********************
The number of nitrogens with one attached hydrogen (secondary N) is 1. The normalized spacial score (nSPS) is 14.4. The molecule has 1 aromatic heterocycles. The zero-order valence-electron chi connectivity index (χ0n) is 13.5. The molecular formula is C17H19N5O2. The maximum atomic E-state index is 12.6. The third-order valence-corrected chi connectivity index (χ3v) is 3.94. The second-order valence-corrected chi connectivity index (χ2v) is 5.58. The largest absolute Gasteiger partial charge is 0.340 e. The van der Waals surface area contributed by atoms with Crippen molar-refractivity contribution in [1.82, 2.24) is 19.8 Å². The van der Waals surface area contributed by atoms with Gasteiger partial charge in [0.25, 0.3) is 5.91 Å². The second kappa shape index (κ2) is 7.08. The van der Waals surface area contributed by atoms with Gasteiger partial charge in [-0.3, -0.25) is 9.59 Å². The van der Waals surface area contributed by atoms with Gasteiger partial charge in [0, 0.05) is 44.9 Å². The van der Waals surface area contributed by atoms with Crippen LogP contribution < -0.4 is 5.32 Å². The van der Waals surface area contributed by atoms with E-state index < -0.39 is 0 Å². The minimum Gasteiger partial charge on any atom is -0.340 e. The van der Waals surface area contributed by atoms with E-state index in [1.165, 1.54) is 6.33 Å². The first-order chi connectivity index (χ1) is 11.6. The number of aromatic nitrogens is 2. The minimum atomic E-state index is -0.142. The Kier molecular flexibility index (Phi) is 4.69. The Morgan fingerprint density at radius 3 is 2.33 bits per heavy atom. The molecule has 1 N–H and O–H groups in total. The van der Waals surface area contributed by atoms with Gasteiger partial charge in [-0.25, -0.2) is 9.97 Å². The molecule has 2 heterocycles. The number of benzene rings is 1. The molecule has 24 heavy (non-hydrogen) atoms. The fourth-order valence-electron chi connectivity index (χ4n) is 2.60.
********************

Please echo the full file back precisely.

The number of nitrogens with one attached hydrogen (secondary N) is 1. The normalized spacial score (nSPS) is 14.4. The molecule has 1 aromatic heterocycles. The zero-order valence-electron chi connectivity index (χ0n) is 13.5. The molecular formula is C17H19N5O2. The maximum atomic E-state index is 12.6. The third-order valence-corrected chi connectivity index (χ3v) is 3.94. The second-order valence-corrected chi connectivity index (χ2v) is 5.58. The largest absolute Gasteiger partial charge is 0.340 e. The van der Waals surface area contributed by atoms with Crippen molar-refractivity contribution in [1.82, 2.24) is 19.8 Å². The van der Waals surface area contributed by atoms with Gasteiger partial charge in [0.25, 0.3) is 5.91 Å². The second kappa shape index (κ2) is 7.08. The van der Waals surface area contributed by atoms with Gasteiger partial charge in [-0.3, -0.25) is 9.59 Å². The van der Waals surface area contributed by atoms with Gasteiger partial charge in [0, 0.05) is 44.9 Å². The van der Waals surface area contributed by atoms with Crippen LogP contribution < -0.4 is 5.32 Å². The van der Waals surface area contributed by atoms with E-state index < -0.39 is 0 Å². The minimum Gasteiger partial charge on any atom is -0.340 e. The van der Waals surface area contributed by atoms with E-state index in [1.165, 1.54) is 6.33 Å². The first-order chi connectivity index (χ1) is 11.6. The number of aromatic nitrogens is 2. The minimum atomic E-state index is -0.142. The Kier molecular flexibility index (Phi) is 4.69. The Morgan fingerprint density at radius 3 is 2.33 bits per heavy atom. The molecule has 1 N–H and O–H groups in total. The van der Waals surface area contributed by atoms with Gasteiger partial charge in [-0.25, -0.2) is 9.97 Å². The molecule has 2 heterocycles. The number of benzene rings is 1. The molecule has 24 heavy (non-hydrogen) atoms. The fourth-order valence-electron chi connectivity index (χ4n) is 2.60.